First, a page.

Earth-based detection of the millimetric thermal emission from the nucleus of comet 8P/Tuttle⋆
J. Boissier1,2,3, O. Groussin4, L. Jorda4, P. Lamy4, D. Bockelée-Morvan5, J. Crovisier5, N. Biver5, P. Colom5, E. Lellouch5 and R. Moreno5
Istituto di Radioastronomia – INAF, via Gobetti,
2 ESO, Karl Schwarzschild Str. 2, 85748 Garching bei Muenchen, Germany
3 Institut de radioastronomie millimétrique, 300 rue de la piscine, Domaine universitaire, 38406 Saint Martin d’Hères, France
4 Laboratoire d’Astrophysique de Marseille, Université de Provence, CNRS, 38 rue Frédéric Joliot-Curie, 13388 Marseille Cedex 13, France
5 LESIA, Observatoire de Paris, 5 place Jules Janssen, 92195 Meudon, France
Received: 3 November 2010
Accepted: 17 January 2011
Context. Little is known about the physical properties of cometary nuclei. Measuring the thermal emission of a nucleus is one of the few means of deriving its size, independently of its albedo, and constraining some of its thermal properties. This emission is difficult to detect from Earth but space telescopes, such as th Infrared Space Observatory, Spitzer Space Telescope, and Herschel Space Observatory, allow reliable measurements to be made in the infrared and the sub-millimetre domains.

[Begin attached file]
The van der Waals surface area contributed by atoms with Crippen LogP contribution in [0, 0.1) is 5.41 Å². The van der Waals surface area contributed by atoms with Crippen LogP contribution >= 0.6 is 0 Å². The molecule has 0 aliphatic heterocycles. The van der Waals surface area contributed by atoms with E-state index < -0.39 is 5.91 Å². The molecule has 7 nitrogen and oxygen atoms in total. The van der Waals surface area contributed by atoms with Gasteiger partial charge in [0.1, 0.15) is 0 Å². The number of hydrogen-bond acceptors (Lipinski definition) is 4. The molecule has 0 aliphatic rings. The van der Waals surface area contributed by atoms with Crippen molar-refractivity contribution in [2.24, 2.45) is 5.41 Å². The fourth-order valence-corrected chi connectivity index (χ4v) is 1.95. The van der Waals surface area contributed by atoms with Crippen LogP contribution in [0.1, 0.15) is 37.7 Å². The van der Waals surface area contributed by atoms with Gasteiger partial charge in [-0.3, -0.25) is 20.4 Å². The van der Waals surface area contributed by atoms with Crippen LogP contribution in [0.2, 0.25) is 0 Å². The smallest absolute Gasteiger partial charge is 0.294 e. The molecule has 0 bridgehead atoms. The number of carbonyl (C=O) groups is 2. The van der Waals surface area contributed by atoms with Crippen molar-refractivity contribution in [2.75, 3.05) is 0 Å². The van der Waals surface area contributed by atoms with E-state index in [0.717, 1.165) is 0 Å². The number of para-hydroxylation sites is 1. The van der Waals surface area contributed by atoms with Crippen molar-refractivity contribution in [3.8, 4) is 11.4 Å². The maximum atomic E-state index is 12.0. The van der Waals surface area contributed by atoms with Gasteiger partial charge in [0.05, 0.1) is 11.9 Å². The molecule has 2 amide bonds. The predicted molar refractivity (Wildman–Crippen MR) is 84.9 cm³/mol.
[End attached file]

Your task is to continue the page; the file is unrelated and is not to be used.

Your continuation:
Aims. We attempt to characterize more accurately the thermal properties of the nucleus of comet 8P/Tuttle using multiwavelength space- and ground-based observations, in the visible, infrared, and millimetre range.
Methods. We used the Plateau de Bure Interferometer to measure the millimetre thermal emission of comet 8P/Tuttle at 240 GHz (1.25 mm) and analysed the observations with the shape model derived from Hubble Space Telescope observations and the nucleus size derived from Spitzer Space Telescope observations.
Results. We report on the first detection of the millimetre thermal emission of a cometary nucleus since comet C/1995 O1 Hale-Bopp in 1997. Using the two contact-sphere shape model derived from Hubble Space Telescope observations, we constrain the thermal properties of the nucleus. Our millimetre observations are most accurately reproduced by assuming: i) a thermal inertia lower than ~10 J K-1 m-2 s−1/2, and ii) an emissivity lower than 0.8, which is indicative of a non-negligible contribution of the colder sub-surface layers to the outcoming millimetre flux.
Key words: comets: individual: 8P/Tuttle / radio continuum: planetary systems / techniques: interferometric
© ESO, 2011